Legion (PG)

One can just imagine God getting so frustrated with all of the mishaps and mayhem created by mankind that he decides to pack it all up and wipe the slate clean. Except that when you’re God, you send an army of angels to do your work. These angels get sent for one purpose only: to kick some butt. The Archangel Michael (Paul Bettany) files his letter of resignation with the big guy to pursue other opportunities, namely standing up with humankind in an off-the-beaten-path old diner in New Mexico. There’s a pregnant woman there and her baby who has a special purpose — he’s humanity’s last hope. This is no Exorcist nor is it even Rambo. It’s an Underworld rip-off with nothing better to do with their time or yours. If you want to enjoy a long walk then do yourself a huge favour — avoid the road apples. And stay away from Legion. Half a star (SH)

The Lovely Bones (PG)

The Lovely Bones is told from the point of view of Susie Salmon, a teenage girl who has been brutally murdered. The main character knows everything that’s happening down on Earth all the time, but everyone else, her family and the police, struggle with half-truths and misunderstandings. She knows who the murderer is and they just can’t see it. As such, this is less a who-done-it than a he-done-it, and the novelty of that goes a long way. The performances in this film are exceptional. Stanley Tucci, as the “animal, faceless, infinite” monster next door, may never again be allowed near a junior high school. Susan Sarandon’s embodiment of the chain-smoking grandmother who swoops in to shoulder some of the family’s domestic and spiritual burden is fabulous. (MK)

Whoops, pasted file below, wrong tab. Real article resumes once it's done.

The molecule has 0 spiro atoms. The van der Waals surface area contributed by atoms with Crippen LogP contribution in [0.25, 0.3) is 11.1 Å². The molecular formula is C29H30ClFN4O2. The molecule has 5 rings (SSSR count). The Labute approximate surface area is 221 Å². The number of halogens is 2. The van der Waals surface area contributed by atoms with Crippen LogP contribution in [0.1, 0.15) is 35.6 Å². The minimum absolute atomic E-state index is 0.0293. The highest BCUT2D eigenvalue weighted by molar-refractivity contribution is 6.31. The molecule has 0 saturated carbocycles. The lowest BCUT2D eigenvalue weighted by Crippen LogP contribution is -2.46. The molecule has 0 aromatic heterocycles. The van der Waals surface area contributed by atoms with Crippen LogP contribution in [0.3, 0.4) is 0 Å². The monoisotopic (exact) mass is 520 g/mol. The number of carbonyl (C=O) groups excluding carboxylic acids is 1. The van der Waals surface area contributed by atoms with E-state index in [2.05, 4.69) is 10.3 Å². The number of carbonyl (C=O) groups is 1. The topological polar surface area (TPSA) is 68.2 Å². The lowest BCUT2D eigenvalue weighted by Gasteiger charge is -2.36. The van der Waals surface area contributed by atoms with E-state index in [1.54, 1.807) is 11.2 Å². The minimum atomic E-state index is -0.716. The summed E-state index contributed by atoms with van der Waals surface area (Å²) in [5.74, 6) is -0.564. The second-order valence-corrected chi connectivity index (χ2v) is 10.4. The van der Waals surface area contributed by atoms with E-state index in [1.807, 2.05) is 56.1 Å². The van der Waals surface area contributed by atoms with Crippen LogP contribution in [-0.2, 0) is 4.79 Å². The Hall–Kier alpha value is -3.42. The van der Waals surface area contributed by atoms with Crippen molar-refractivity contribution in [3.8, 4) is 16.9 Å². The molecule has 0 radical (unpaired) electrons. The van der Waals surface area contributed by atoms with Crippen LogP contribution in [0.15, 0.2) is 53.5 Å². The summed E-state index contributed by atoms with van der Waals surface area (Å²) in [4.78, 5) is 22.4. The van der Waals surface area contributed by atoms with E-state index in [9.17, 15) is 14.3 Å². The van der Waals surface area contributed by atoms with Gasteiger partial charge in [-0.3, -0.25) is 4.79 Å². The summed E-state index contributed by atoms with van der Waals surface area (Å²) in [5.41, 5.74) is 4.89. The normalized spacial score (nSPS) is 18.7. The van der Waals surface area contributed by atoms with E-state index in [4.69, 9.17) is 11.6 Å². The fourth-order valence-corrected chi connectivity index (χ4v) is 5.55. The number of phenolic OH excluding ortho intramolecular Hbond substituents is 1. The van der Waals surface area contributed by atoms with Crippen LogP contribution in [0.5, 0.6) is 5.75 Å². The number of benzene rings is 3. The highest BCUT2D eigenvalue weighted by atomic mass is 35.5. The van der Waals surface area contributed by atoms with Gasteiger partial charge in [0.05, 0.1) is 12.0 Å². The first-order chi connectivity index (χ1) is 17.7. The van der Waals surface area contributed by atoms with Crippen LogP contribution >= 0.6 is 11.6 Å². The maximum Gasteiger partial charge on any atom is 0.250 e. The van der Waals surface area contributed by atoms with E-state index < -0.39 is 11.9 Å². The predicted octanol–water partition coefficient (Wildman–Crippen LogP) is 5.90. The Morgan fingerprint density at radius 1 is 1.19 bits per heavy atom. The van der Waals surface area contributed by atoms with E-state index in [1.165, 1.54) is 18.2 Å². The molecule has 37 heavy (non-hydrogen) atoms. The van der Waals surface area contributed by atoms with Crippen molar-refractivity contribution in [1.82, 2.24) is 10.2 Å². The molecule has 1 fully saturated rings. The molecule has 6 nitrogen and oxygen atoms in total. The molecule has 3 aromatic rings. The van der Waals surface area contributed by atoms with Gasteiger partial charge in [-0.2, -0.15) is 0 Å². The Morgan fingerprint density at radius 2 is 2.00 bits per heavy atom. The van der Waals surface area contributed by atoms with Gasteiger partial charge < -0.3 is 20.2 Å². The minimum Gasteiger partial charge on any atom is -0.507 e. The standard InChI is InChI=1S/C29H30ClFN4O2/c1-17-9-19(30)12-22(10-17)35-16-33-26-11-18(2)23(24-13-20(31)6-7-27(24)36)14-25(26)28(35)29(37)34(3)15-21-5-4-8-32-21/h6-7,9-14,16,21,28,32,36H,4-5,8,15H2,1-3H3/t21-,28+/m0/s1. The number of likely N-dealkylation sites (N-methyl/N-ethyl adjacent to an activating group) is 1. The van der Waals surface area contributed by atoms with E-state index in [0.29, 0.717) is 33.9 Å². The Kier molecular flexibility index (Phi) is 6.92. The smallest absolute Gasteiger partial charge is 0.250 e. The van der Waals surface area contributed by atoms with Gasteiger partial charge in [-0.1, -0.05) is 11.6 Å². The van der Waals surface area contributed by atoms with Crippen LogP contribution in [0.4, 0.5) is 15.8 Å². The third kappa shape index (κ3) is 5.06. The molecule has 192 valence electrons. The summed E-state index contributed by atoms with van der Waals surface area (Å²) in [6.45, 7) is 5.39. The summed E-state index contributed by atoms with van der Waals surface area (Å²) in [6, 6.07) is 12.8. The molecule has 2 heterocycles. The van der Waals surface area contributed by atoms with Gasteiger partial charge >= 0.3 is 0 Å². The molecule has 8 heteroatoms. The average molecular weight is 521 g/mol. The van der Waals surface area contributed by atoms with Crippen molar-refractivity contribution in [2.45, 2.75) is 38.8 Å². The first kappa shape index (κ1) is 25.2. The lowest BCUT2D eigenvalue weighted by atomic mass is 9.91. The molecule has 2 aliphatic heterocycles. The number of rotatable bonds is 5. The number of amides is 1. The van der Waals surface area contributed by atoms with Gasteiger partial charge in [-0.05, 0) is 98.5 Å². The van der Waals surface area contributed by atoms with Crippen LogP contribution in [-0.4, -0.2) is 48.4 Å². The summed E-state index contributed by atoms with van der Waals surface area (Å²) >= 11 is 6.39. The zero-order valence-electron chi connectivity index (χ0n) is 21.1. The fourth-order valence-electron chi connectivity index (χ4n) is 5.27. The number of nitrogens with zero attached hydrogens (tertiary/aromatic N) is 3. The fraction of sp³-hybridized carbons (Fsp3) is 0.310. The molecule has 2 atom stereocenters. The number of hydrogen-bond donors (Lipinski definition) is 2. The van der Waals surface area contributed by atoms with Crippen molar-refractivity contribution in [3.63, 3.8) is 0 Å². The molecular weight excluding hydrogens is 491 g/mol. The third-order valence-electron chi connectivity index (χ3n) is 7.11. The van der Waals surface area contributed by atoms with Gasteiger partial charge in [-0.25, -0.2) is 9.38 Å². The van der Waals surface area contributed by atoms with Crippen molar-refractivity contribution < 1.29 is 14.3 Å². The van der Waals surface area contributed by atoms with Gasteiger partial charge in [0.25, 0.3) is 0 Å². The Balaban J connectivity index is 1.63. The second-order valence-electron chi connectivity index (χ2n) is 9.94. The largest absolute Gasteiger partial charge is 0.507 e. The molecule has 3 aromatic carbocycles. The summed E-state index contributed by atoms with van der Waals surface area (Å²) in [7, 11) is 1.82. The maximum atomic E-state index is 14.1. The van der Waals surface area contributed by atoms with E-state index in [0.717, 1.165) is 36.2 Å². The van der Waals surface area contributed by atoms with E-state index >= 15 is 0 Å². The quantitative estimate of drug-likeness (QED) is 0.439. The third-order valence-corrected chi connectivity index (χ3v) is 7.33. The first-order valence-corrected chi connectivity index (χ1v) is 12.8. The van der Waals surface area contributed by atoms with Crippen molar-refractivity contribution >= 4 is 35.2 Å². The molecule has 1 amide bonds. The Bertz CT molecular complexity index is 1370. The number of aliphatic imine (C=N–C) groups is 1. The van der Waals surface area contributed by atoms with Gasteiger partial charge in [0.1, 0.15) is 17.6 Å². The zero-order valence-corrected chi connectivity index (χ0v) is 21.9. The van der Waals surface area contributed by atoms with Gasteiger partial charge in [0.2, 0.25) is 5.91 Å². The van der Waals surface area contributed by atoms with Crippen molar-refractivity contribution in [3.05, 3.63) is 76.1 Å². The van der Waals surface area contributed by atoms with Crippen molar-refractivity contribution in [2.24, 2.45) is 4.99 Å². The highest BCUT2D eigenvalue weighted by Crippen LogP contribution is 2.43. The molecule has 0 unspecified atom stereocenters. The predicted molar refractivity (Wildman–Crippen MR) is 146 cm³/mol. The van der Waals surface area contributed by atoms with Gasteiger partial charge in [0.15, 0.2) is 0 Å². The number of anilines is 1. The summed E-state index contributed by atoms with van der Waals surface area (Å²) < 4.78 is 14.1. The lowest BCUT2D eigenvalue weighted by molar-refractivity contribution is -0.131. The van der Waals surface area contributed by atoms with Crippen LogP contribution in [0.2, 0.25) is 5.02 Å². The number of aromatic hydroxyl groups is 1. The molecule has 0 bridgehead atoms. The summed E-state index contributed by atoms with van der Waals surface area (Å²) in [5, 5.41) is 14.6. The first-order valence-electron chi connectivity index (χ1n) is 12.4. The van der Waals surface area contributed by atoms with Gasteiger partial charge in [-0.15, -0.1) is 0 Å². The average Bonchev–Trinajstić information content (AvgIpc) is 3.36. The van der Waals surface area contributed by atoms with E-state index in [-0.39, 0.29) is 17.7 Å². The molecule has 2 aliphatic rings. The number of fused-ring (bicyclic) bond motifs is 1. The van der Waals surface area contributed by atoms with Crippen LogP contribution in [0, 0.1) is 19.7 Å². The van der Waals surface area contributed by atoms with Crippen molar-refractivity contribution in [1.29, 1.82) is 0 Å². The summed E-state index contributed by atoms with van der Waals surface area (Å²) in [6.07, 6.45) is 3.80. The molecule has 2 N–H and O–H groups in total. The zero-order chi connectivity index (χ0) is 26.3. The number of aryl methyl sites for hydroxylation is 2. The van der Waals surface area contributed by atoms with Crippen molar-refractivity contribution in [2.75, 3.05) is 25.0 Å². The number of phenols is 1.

The Princess and the Frog (G)

Drawn in gorgeous classical animation, Tiana (Anika Noni Rose) is a typical Disney heroine. Spurning youthful idleness for two jobs, her dream is to someday open her own restaurant in her hometown of New Orleans. She has no time for Prince Naveen (Bruno Campos), a shallow playboy bent on finding a rich wife. Then they both turn into frogs. Naturally, she has to overcome the evil voodoo of one Dr. Facilier (Keith David), learn to accept the love of the Prince and find someone to administer the magic-undo-in kiss. For all of Tiana’s talk of food and her wish for a kitchen of her own, there’s nothing in the film that suggests that cooking is her real passion. The same could be said for Prince Naveen and his musical urges. What I want out of Disney is emotional manipulation. Despite any antifeminist marriage-at-all-costs, forgive-your-abuser plotlines, I want to cry when the princess turns her beast into a prince. The Princess and the Frog, unfortunately, remains all business. (MS)

Sherlock Holmes (PG)

The relationship between Robert Downey Jr.’s Sherlock Holmes and Jude Law’s Watson is a connection worthy of comparison to Jay and Silent Bob. It is a bromance for the ages. The chemistry between the two men felt natural and well balanced between machismo fronts of non-concern and genuine care and affection. Lord Blackwood, the villain played by Mark Strong, bears a striking resemblance to Stanley Tucci, and performed just as well as one would expect from the latter. Rachel McAdams was forgettable as Irene Adler and never quite seemed to fit into the London of Holmes’ time. All in all, this new Sherlock Holmes is deserving of the hype, and I look forward to the sequel that will build on this well-executed introduction to a modern Holmes and Watson. (LT)


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St. Albert Gazette